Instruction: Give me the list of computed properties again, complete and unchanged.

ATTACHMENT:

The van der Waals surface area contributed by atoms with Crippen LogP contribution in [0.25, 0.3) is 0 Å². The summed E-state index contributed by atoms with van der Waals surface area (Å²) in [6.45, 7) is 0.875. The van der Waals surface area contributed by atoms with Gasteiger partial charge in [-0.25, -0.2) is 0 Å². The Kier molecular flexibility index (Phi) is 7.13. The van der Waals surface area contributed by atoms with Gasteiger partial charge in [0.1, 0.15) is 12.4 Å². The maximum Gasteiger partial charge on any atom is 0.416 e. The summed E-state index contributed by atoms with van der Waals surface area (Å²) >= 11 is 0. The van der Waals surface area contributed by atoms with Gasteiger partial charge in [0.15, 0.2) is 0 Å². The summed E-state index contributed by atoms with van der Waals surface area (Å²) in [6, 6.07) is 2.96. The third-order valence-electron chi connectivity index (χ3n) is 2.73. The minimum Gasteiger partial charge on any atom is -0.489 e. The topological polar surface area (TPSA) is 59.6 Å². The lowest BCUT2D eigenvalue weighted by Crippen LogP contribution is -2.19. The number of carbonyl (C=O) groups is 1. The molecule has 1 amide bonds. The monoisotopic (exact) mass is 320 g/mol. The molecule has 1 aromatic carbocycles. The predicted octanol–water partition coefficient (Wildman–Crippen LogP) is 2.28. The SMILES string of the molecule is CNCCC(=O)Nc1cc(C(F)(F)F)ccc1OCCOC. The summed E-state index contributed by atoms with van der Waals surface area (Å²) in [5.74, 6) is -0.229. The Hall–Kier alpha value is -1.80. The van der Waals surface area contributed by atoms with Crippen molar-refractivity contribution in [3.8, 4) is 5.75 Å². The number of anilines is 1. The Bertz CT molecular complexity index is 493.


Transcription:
The van der Waals surface area contributed by atoms with Crippen LogP contribution in [0.25, 0.3) is 0 Å². The summed E-state index contributed by atoms with van der Waals surface area (Å²) in [6.45, 7) is 0.875. The van der Waals surface area contributed by atoms with Gasteiger partial charge in [-0.25, -0.2) is 0 Å². The Kier molecular flexibility index (Phi) is 7.13. The van der Waals surface area contributed by atoms with Gasteiger partial charge in [0.1, 0.15) is 12.4 Å². The maximum Gasteiger partial charge on any atom is 0.416 e. The summed E-state index contributed by atoms with van der Waals surface area (Å²) >= 11 is 0. The van der Waals surface area contributed by atoms with Gasteiger partial charge in [0.15, 0.2) is 0 Å². The summed E-state index contributed by atoms with van der Waals surface area (Å²) in [6, 6.07) is 2.96. The third-order valence-electron chi connectivity index (χ3n) is 2.73. The minimum Gasteiger partial charge on any atom is -0.489 e. The topological polar surface area (TPSA) is 59.6 Å². The lowest BCUT2D eigenvalue weighted by Crippen LogP contribution is -2.19. The number of carbonyl (C=O) groups is 1. The molecule has 1 amide bonds. The monoisotopic (exact) mass is 320 g/mol. The molecule has 1 aromatic carbocycles. The predicted octanol–water partition coefficient (Wildman–Crippen LogP) is 2.28. The SMILES string of the molecule is CNCCC(=O)Nc1cc(C(F)(F)F)ccc1OCCOC. The summed E-state index contributed by atoms with van der Waals surface area (Å²) in [5.74, 6) is -0.229. The Hall–Kier alpha value is -1.80. The van der Waals surface area contributed by atoms with Crippen molar-refractivity contribution in [3.8, 4) is 5.75 Å². The number of anilines is 1. The Bertz CT molecular complexity index is 493.